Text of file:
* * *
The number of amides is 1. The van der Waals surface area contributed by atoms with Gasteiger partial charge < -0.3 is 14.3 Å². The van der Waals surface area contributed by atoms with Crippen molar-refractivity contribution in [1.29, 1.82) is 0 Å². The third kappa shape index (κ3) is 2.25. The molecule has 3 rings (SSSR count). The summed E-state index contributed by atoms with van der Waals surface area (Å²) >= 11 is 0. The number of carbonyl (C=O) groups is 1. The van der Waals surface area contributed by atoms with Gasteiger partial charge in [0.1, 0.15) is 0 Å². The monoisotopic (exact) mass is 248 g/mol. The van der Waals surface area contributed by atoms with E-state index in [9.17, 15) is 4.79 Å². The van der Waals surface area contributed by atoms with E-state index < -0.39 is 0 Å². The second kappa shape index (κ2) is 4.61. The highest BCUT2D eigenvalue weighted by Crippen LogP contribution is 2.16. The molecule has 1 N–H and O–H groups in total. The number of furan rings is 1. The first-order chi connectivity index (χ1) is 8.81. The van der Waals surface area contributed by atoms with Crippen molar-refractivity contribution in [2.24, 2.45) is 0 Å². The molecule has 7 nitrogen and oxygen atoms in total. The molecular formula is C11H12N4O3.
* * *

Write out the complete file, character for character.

The number of amides is 1. The van der Waals surface area contributed by atoms with Gasteiger partial charge < -0.3 is 14.3 Å². The van der Waals surface area contributed by atoms with Crippen molar-refractivity contribution in [1.29, 1.82) is 0 Å². The third kappa shape index (κ3) is 2.25. The molecule has 3 rings (SSSR count). The summed E-state index contributed by atoms with van der Waals surface area (Å²) >= 11 is 0. The number of carbonyl (C=O) groups is 1. The van der Waals surface area contributed by atoms with Gasteiger partial charge in [0.1, 0.15) is 0 Å². The monoisotopic (exact) mass is 248 g/mol. The van der Waals surface area contributed by atoms with E-state index in [9.17, 15) is 4.79 Å². The van der Waals surface area contributed by atoms with E-state index < -0.39 is 0 Å². The second kappa shape index (κ2) is 4.61. The highest BCUT2D eigenvalue weighted by Crippen LogP contribution is 2.16. The molecule has 1 N–H and O–H groups in total. The number of furan rings is 1. The first-order chi connectivity index (χ1) is 8.81. The van der Waals surface area contributed by atoms with Crippen molar-refractivity contribution in [2.24, 2.45) is 0 Å². The molecule has 7 nitrogen and oxygen atoms in total. The molecular formula is C11H12N4O3.